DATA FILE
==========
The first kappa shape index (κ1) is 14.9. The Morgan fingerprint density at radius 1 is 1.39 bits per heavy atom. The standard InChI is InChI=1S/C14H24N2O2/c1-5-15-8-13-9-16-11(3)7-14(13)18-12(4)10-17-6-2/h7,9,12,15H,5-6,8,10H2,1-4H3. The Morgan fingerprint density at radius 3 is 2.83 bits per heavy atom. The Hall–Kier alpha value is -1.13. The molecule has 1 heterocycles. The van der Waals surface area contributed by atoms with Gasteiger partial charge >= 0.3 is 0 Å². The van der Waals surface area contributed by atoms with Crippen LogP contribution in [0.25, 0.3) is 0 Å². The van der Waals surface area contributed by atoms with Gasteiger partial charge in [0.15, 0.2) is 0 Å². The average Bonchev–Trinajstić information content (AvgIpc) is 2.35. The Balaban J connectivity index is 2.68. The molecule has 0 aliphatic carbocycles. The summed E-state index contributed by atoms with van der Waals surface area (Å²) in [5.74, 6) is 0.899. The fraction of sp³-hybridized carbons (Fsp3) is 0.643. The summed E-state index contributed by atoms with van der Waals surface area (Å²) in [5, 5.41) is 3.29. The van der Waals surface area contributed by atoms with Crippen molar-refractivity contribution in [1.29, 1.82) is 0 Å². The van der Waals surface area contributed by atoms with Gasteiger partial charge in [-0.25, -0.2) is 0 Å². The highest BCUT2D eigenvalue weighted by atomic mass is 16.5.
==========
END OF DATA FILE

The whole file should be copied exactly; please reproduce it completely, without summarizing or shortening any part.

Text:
The first kappa shape index (κ1) is 14.9. The Morgan fingerprint density at radius 1 is 1.39 bits per heavy atom. The standard InChI is InChI=1S/C14H24N2O2/c1-5-15-8-13-9-16-11(3)7-14(13)18-12(4)10-17-6-2/h7,9,12,15H,5-6,8,10H2,1-4H3. The Morgan fingerprint density at radius 3 is 2.83 bits per heavy atom. The Hall–Kier alpha value is -1.13. The molecule has 1 heterocycles. The van der Waals surface area contributed by atoms with Gasteiger partial charge >= 0.3 is 0 Å². The van der Waals surface area contributed by atoms with Crippen LogP contribution in [0.25, 0.3) is 0 Å². The van der Waals surface area contributed by atoms with Gasteiger partial charge in [0.15, 0.2) is 0 Å². The average Bonchev–Trinajstić information content (AvgIpc) is 2.35. The Balaban J connectivity index is 2.68. The molecule has 0 aliphatic carbocycles. The summed E-state index contributed by atoms with van der Waals surface area (Å²) in [5.74, 6) is 0.899. The fraction of sp³-hybridized carbons (Fsp3) is 0.643. The summed E-state index contributed by atoms with van der Waals surface area (Å²) in [5, 5.41) is 3.29. The van der Waals surface area contributed by atoms with Crippen molar-refractivity contribution in [1.29, 1.82) is 0 Å². The van der Waals surface area contributed by atoms with Gasteiger partial charge in [-0.25, -0.2) is 0 Å². The highest BCUT2D eigenvalue weighted by atomic mass is 16.5.